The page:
Kansas 7
Nebraska 3

Nov. 18, 1916 • Lincoln, Neb.

Lack of Decision Causes Cornhusker Defeat, 7 to 3



LINCOLN — For the simple reason that they were bewildered by their own style of football, which apparently bothered them a great deal more than it did their opponents, the Nebraska Cornhuskers today lost their first gridiron battle to the Kansas Jayhawks since 1909.

The final score was 7 to 3.

It is a regrettable thing that so game and willing a bunch of boys should be defeated by an enemy whose sole stock in trade was the willingness to take a chance. There is scarcely a man, woman or child who saw today’s heartbreaking battle who does not believe that Kansas made the best showing.

Yet the official statistics undeniably show that the plucky, starless Huskers actually outplayed their foe at nearly all times and in nearly all departments with the exception of the fatal few minutes in the third period.

Nebraska’s only tally came in the middle of the first period, when Captain Tim Corey booted a delightful kick from placement from the forty-five yard line. The Jayhawkers won a wild and woolly series of spreads and fancy passes, which finally brought the ball to within a foot of the coveted line, at which juncture the feverish Mister Neilsen simply rolled over a pile of struggling humanity for a touchdown. Captain Lindsey kicked out to Woodward, who kicked goal.

It was only in this third period that the Kansas guerillas humbled the struggling Missouri Valley champions — if they may be called that still. Lindsey’s wonderful punting, a fierce and daring series of forward passes, intermeshed with a lot of trick runs and line bucks did the business. Then, Kansas subsided and contented herself with keeping out of danger.

When the damage was done, and the field was lost, the Cornhuskers opened up and made frantic attempts to get somebody away for a spectacular run that would snatch victory from defeat. But it was too late, and to be frank, the Nebraskans were far too crude in their passing to leave much hope for success. The Jayhawkers had tasted blood and fought like educated tigers — carefully but ferociously. The ball was in the middle of the field when the fatal whistle squealed.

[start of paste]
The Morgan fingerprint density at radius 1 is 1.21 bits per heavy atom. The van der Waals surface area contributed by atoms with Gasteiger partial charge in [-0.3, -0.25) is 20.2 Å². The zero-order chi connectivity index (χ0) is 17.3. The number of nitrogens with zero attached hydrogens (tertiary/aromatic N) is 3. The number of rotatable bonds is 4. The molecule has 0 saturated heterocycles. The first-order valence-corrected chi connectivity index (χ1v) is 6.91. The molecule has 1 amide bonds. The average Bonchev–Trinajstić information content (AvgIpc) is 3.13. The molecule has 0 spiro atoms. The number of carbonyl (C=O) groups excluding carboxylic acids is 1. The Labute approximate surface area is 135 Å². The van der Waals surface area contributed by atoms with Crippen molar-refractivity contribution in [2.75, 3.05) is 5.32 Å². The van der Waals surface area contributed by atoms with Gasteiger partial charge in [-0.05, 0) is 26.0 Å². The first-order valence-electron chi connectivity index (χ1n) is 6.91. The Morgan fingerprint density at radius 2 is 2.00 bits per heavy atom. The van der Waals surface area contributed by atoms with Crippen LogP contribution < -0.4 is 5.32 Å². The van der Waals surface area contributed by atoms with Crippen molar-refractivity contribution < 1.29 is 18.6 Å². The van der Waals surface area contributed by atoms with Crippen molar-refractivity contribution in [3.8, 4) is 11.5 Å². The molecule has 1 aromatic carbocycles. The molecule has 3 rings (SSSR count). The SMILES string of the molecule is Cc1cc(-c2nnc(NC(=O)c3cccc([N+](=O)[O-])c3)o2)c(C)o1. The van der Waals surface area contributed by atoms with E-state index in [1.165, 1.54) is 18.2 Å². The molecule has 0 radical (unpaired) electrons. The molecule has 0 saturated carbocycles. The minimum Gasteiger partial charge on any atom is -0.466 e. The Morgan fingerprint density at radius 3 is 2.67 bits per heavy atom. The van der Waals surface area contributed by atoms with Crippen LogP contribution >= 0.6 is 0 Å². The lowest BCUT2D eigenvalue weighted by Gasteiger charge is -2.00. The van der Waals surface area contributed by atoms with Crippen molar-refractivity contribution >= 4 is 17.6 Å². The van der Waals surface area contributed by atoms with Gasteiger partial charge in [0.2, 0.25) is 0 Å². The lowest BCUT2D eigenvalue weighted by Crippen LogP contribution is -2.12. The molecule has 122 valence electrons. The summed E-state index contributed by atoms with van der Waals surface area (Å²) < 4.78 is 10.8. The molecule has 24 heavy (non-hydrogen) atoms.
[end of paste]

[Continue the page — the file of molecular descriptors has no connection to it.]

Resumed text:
Statistics show that Nebraska gained 222 yards to Kansas’ ninety-nine on rushing, and that they made first down eighteen times to Kansas’ seven — but what boots it in the face of the final score.

There is but one thought uppermost in the minds of the football multitude, and that is that Coach Stewart’s new style of game, which eliminates the quarterback and causes the center to pass the ball direct to the carrier and then trot into the play is a failure. It is slow, and has made the ever-speedy Cornhuskers dolefully deliberate. Coupled with a number of fancy shifts which seemed to aid in bewildering the Nebraska athletes, this style seems responsible for a lack of certainty — an indecision that is sure to be fatal against an aggressive and desperate defense.

Time and again shifts and formations were started which had to be called back before the play started, because the Huskers didn’t seem to know just exactly what they were to do. This indisputable fact, coupled with an astonishing lack of machine-work in the few aerial passes attempted, tells the sad yarn.

The tribe from Lawrence went crazy when they realized that at last they had beaten Nebraska, and many of them are now claiming the Valley championship because of this game. That, however, is a matter to be decided later.

From the moment that Captain Lindsey kicked off for Kansas until the end of the first half, at which juncture Captain Corey was standing on Kansas’ forty-five-yard line to attempt another kick from placement, the game seemed to be sailing sweetly along for the Cornhuskers. Except for Lindsey’s magnificent punting, the Huskers had excelled the Lawrence crowd in every department of the game, and straight football, with the Stewart non-quarterback quirk attachment, had brought consistent gains.

Cook, Otoupalik, Rhodes and Gardiner hit the line hard and effectively, and pulled off a number of pretty end runs, although none of them was long enough to be sensational. Burton, the Jayhawk left tackle, came in for more than his share of punishment, as consistent gains were made through his position. After having made three consecutive first downs, Nebraska was held and forced to punt. Kansas took no chances and Lindsey punted back. Then the Cornhusker “nibbling” process began again, until they had the ball well into Kansas territory, when Captain Corey kicked a beautiful goal from placement — forty yards long and a screamer.